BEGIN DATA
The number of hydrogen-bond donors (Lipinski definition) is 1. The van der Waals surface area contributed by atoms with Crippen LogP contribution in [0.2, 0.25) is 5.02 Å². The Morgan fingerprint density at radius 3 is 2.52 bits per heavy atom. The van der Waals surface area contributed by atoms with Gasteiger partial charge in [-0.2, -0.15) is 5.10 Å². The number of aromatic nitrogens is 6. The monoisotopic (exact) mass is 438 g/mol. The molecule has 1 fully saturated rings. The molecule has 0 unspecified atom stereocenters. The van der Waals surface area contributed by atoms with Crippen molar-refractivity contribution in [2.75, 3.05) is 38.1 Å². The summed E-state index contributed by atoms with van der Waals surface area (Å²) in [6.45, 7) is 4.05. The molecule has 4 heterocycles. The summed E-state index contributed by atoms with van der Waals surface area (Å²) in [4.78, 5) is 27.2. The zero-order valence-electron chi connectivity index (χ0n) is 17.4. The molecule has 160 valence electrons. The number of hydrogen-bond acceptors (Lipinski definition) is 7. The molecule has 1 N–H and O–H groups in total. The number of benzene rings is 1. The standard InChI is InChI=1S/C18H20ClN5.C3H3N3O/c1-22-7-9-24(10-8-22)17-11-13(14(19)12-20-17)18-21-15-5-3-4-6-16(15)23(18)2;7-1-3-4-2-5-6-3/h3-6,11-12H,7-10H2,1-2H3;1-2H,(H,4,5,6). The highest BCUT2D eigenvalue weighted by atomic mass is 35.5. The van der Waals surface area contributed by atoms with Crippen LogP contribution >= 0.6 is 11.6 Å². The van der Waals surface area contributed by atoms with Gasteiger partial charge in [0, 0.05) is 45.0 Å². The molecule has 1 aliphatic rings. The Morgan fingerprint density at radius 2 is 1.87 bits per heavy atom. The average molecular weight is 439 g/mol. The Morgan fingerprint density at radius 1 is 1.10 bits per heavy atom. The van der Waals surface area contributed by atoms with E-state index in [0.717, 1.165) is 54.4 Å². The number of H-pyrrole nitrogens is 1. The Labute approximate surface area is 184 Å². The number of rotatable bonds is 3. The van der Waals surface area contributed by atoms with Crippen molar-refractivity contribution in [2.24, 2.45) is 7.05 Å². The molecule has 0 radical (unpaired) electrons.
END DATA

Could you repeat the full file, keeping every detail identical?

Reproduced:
The number of hydrogen-bond donors (Lipinski definition) is 1. The van der Waals surface area contributed by atoms with Crippen LogP contribution in [0.2, 0.25) is 5.02 Å². The Morgan fingerprint density at radius 3 is 2.52 bits per heavy atom. The van der Waals surface area contributed by atoms with Gasteiger partial charge in [-0.2, -0.15) is 5.10 Å². The number of aromatic nitrogens is 6. The monoisotopic (exact) mass is 438 g/mol. The molecule has 1 fully saturated rings. The molecule has 0 unspecified atom stereocenters. The van der Waals surface area contributed by atoms with Crippen molar-refractivity contribution in [2.75, 3.05) is 38.1 Å². The summed E-state index contributed by atoms with van der Waals surface area (Å²) in [6.45, 7) is 4.05. The molecule has 4 heterocycles. The summed E-state index contributed by atoms with van der Waals surface area (Å²) in [4.78, 5) is 27.2. The zero-order valence-electron chi connectivity index (χ0n) is 17.4. The molecule has 160 valence electrons. The number of hydrogen-bond acceptors (Lipinski definition) is 7. The molecule has 1 N–H and O–H groups in total. The number of benzene rings is 1. The standard InChI is InChI=1S/C18H20ClN5.C3H3N3O/c1-22-7-9-24(10-8-22)17-11-13(14(19)12-20-17)18-21-15-5-3-4-6-16(15)23(18)2;7-1-3-4-2-5-6-3/h3-6,11-12H,7-10H2,1-2H3;1-2H,(H,4,5,6). The highest BCUT2D eigenvalue weighted by atomic mass is 35.5. The van der Waals surface area contributed by atoms with Crippen LogP contribution >= 0.6 is 11.6 Å². The van der Waals surface area contributed by atoms with Gasteiger partial charge in [0, 0.05) is 45.0 Å². The molecule has 1 aliphatic rings. The Morgan fingerprint density at radius 2 is 1.87 bits per heavy atom. The average molecular weight is 439 g/mol. The Morgan fingerprint density at radius 1 is 1.10 bits per heavy atom. The van der Waals surface area contributed by atoms with E-state index in [0.717, 1.165) is 54.4 Å². The number of H-pyrrole nitrogens is 1. The Labute approximate surface area is 184 Å². The number of rotatable bonds is 3. The van der Waals surface area contributed by atoms with Crippen molar-refractivity contribution in [2.24, 2.45) is 7.05 Å². The molecule has 0 radical (unpaired) electrons.